Back in Provo at the Songwriters in the Round concert, Jackman has turned the stage over to one of the other performers. He’s just finished another song from his latest album, called Equilibrium. The song reflects the theme of that whole album, rich with meaning about the bittersweet joys he’d experienced on the road, and the relief he felt at leaving it all behind.

Young man jumps on stage with his guitar cocked like a pistol / He fires anger like his 20 years have earned him wisdom / I don’t need to be assaulted with your pain / Cause the best of songs are always played beneath the porch light / And the best of love is in the middle of the day / And, look, my soul is not at war now, for a change.

After giving up touring, Jackman settled with his family at their new home, back in Utah. It wasn’t long before he was introduced to Jeff Simpson, president of Excel Entertainment Group. Simpson offered Jackman a record deal.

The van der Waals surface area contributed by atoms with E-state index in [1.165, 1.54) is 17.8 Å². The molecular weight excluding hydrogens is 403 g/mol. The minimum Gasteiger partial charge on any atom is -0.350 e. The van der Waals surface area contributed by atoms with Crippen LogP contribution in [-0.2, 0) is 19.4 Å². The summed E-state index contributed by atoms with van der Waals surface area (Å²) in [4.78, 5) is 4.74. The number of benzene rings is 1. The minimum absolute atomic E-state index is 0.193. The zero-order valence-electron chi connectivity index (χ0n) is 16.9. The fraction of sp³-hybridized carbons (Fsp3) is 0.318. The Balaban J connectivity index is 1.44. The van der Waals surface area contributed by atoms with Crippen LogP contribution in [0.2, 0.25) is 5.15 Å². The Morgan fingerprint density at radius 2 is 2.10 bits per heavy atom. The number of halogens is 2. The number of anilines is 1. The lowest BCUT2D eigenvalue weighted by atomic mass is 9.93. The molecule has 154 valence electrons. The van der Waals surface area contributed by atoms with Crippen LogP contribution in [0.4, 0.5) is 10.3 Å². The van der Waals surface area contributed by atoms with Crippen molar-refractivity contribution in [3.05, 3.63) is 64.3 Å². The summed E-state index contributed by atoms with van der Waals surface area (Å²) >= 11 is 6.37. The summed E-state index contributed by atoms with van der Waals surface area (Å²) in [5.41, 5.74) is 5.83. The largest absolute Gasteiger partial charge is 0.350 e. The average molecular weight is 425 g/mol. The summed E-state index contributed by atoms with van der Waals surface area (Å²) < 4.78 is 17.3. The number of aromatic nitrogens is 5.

“He offered me a musical home at Highway Records,” says Jackman. “It was starting to resemble balance: a label that didn’t expect 200 performances a year, the chance to continue to record and play with associates in the musical world who shared my values, who also had families. It has been a blessing.”


A beautiful woman with long dark hair is seated in the second row, and she smiles back at Jackman. It’s Linda, Jackman’s wife and the mother of their two children. They exchange glances throughout the evening, and it’s apparent that Linda has inspired many of Jackman’s songs.

As I hang up the phone I smile / ‘Cause I can hear you smiling too / There’s a calmness in your breathing / That says we’re both gonna be OK / But the sun and the smoke and the stars / And the Medina washing over me / Your sweet voice in my ear, so complete / Reminding me that my heart still beats

“I somehow convinced this knockout from Colorado to marry me in the fall of 1986,” Jackman says. “Linda is my greatest joy. We met in college in Southern Utah. She was the first girl I’d seen that could climb a rock, coil a rope, and turn all the eyes on a night out on the town.”